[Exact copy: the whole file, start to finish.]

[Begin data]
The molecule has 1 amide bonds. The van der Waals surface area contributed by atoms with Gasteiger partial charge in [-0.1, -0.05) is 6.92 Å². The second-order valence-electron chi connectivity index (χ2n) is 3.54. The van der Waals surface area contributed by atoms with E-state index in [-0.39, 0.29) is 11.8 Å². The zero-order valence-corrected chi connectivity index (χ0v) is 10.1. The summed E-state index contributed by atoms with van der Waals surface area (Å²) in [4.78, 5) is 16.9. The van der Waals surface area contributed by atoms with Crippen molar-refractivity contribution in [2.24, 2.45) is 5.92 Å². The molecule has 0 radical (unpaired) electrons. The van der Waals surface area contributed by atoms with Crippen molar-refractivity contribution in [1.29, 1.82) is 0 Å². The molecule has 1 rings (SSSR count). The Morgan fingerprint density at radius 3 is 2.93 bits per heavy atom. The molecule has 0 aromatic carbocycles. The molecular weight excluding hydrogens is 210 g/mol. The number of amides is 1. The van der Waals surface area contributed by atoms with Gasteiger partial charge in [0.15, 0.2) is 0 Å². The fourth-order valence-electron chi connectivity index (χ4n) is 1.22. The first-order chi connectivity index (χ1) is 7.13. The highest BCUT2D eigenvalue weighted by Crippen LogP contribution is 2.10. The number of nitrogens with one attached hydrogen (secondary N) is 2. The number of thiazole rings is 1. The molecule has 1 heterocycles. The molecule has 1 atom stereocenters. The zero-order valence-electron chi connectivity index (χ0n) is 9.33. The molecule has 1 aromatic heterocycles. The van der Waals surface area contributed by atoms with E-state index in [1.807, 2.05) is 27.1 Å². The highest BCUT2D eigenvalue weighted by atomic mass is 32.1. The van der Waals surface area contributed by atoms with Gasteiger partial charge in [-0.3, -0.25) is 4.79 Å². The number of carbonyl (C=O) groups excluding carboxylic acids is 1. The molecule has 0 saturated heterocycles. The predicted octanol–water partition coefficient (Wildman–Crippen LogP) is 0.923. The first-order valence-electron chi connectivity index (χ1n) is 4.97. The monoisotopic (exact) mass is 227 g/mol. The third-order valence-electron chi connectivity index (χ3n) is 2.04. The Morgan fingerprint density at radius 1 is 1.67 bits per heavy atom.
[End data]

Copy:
The molecule has 1 amide bonds. The van der Waals surface area contributed by atoms with Gasteiger partial charge in [-0.1, -0.05) is 6.92 Å². The second-order valence-electron chi connectivity index (χ2n) is 3.54. The van der Waals surface area contributed by atoms with E-state index in [-0.39, 0.29) is 11.8 Å². The zero-order valence-corrected chi connectivity index (χ0v) is 10.1. The summed E-state index contributed by atoms with van der Waals surface area (Å²) in [4.78, 5) is 16.9. The van der Waals surface area contributed by atoms with Crippen molar-refractivity contribution in [2.24, 2.45) is 5.92 Å². The molecule has 0 radical (unpaired) electrons. The van der Waals surface area contributed by atoms with Crippen molar-refractivity contribution in [1.29, 1.82) is 0 Å². The molecule has 1 rings (SSSR count). The Morgan fingerprint density at radius 3 is 2.93 bits per heavy atom. The molecule has 0 aromatic carbocycles. The molecular weight excluding hydrogens is 210 g/mol. The number of amides is 1. The van der Waals surface area contributed by atoms with Gasteiger partial charge in [0.15, 0.2) is 0 Å². The fourth-order valence-electron chi connectivity index (χ4n) is 1.22. The first-order chi connectivity index (χ1) is 7.13. The highest BCUT2D eigenvalue weighted by Crippen LogP contribution is 2.10. The number of nitrogens with one attached hydrogen (secondary N) is 2. The number of thiazole rings is 1. The molecule has 1 heterocycles. The molecule has 1 atom stereocenters. The zero-order valence-electron chi connectivity index (χ0n) is 9.33. The molecule has 1 aromatic heterocycles. The van der Waals surface area contributed by atoms with E-state index in [1.807, 2.05) is 27.1 Å². The highest BCUT2D eigenvalue weighted by atomic mass is 32.1. The van der Waals surface area contributed by atoms with Gasteiger partial charge in [-0.3, -0.25) is 4.79 Å². The number of carbonyl (C=O) groups excluding carboxylic acids is 1. The molecule has 0 saturated heterocycles. The predicted octanol–water partition coefficient (Wildman–Crippen LogP) is 0.923. The first-order valence-electron chi connectivity index (χ1n) is 4.97. The monoisotopic (exact) mass is 227 g/mol. The third-order valence-electron chi connectivity index (χ3n) is 2.04. The Morgan fingerprint density at radius 1 is 1.67 bits per heavy atom.